Judge: NSA Phone Spying Unconstitutional — ’James Madison Would Be Aghast’

Published:7:13 pm EDT, December 16, 2013| Updated:11:24 pm EDT, December 16, 2013|
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Judge Richard J. Leon, NSA unconstitutional

Judge Leon's opinion appears to validate the crusade of whistleblower Edward Snowden.

A domestic spying program exposed by NSA whistleblower Edward Snowden is likely an egregious violation of the Constitution, a federal judge ruled today in a strongly worded opinion.

District of Columbia District Court Judge Richard J. Leon ordered the NSA to stop gathering the phone data of two plaintiffs. However, he stayed that injunction to allow time for the government's appeal.

Judge Richard J. Leon, NSA phone spy surveillance unconstitutional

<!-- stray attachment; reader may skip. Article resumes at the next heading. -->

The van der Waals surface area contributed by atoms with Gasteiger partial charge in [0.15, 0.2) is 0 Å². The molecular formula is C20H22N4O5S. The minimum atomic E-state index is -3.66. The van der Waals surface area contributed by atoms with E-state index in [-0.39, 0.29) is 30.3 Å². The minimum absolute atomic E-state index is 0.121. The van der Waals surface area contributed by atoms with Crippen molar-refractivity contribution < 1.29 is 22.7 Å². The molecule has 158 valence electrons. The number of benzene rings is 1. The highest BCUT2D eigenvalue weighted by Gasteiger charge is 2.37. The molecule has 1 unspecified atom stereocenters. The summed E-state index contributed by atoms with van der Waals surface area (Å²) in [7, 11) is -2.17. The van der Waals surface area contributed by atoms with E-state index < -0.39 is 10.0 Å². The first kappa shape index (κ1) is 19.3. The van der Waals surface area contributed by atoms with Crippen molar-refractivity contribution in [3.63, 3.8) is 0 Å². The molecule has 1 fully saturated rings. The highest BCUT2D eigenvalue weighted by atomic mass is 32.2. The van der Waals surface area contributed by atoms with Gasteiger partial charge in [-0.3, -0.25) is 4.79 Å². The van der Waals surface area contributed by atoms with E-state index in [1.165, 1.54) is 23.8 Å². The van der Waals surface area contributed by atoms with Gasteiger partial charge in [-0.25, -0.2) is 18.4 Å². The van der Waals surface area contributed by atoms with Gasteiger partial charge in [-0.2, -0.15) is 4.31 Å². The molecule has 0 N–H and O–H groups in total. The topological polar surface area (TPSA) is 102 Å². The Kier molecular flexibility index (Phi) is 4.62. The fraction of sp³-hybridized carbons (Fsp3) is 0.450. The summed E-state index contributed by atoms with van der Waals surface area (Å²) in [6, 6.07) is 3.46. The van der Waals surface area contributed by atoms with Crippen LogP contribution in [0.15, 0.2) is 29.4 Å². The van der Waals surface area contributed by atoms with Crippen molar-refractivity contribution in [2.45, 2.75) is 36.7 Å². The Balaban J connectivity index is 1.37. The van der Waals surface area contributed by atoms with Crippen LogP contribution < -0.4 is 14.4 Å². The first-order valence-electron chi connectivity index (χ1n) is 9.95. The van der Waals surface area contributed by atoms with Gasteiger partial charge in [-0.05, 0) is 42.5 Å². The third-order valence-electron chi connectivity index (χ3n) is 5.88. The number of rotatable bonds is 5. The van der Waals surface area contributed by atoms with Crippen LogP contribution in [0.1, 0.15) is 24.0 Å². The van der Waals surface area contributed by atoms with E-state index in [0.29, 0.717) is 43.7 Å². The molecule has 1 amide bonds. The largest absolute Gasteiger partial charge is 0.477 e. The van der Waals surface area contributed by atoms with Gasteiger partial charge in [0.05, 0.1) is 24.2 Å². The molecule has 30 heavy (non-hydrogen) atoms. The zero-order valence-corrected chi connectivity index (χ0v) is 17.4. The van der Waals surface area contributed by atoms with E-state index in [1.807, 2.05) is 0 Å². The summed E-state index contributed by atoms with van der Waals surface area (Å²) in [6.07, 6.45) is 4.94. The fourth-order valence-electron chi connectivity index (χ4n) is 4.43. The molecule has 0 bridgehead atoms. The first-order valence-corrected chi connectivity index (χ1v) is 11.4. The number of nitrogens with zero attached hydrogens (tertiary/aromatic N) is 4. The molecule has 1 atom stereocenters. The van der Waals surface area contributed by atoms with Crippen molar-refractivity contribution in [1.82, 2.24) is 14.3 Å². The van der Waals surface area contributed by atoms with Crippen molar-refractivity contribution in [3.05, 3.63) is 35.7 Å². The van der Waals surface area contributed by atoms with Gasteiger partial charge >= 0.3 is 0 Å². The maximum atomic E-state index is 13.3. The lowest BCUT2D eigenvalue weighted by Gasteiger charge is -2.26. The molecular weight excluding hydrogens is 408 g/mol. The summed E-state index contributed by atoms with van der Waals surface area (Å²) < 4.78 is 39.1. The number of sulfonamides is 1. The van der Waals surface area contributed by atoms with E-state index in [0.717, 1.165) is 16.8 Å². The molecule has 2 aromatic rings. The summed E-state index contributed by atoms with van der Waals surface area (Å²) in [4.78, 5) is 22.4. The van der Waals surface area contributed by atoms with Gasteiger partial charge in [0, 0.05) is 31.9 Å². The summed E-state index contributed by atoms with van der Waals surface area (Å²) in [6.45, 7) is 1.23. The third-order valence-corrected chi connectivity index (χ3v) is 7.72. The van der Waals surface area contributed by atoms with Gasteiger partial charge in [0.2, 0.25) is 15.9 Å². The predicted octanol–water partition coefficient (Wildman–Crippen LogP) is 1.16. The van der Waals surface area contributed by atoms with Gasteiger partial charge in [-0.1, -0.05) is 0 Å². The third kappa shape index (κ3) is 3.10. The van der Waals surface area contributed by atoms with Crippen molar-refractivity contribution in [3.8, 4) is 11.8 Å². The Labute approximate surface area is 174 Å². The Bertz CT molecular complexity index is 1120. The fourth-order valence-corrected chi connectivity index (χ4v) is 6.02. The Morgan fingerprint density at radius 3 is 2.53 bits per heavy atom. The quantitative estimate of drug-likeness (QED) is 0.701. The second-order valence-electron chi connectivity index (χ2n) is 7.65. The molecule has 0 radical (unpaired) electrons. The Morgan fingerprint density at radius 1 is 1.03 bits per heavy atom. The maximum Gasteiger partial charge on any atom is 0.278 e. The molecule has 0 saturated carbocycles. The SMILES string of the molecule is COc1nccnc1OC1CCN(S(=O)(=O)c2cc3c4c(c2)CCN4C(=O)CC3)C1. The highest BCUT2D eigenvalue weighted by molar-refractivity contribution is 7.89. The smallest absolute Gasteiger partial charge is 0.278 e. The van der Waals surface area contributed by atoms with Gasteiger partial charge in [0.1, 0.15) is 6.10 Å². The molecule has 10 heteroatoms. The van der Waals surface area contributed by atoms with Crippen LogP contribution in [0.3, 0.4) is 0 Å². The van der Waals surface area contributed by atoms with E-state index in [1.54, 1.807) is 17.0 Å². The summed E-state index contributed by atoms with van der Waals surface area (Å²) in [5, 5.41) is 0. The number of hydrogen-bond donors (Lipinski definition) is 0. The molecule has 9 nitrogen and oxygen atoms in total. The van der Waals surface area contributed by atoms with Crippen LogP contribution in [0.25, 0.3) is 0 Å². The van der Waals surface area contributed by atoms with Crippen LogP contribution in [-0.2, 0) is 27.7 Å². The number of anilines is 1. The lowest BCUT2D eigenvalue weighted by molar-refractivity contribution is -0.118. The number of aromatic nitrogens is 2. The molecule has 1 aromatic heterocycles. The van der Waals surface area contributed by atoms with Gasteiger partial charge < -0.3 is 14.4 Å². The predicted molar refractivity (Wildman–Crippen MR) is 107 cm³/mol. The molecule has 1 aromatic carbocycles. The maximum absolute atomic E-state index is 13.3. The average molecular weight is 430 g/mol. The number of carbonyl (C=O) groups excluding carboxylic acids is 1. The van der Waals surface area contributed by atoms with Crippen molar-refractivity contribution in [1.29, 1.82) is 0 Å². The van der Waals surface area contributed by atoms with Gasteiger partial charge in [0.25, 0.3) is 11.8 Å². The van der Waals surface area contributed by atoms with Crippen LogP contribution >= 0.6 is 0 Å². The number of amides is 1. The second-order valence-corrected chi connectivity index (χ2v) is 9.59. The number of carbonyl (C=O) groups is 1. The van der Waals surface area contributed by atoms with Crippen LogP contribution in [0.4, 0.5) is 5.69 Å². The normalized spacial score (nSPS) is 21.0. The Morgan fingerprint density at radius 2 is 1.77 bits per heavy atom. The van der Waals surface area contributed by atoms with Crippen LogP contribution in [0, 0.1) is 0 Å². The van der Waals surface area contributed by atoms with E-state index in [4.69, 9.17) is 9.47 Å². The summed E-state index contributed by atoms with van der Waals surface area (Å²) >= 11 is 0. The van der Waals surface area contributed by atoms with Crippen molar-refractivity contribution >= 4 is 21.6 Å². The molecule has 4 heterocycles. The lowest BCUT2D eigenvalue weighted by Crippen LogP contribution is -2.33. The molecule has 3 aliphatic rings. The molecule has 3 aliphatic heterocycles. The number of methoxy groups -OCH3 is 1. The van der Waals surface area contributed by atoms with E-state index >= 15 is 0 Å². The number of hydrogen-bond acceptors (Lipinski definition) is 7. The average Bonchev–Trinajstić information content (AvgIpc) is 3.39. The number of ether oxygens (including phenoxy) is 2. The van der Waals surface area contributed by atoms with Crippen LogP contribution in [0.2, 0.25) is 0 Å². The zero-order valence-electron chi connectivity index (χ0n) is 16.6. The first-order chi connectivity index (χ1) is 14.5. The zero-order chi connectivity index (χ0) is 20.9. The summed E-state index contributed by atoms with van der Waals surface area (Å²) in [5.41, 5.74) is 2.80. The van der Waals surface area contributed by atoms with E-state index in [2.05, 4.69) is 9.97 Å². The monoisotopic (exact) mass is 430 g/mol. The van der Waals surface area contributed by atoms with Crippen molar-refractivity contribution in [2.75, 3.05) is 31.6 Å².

The ruling, in a case led by public-interest lawyer and Freedom Watch founder Larry Klayman, is the first win in court for a challenge to the program, which collects so-called metadata of all Americans' phone calls, reports The New York Times.

The judge, a 2002 appointee of George Bush, attacked the secret spying program as contrary to the Fourth Amendment.

Judge Richard J. Leon, NSA unconstitutional

Snowden, via Glenn Greenwald, reacted to the ruling:

Today, a secret program authorized by a secret court was, when exposed to the light of day, found to violate Americans’ rights.

Read the entire opinion below.

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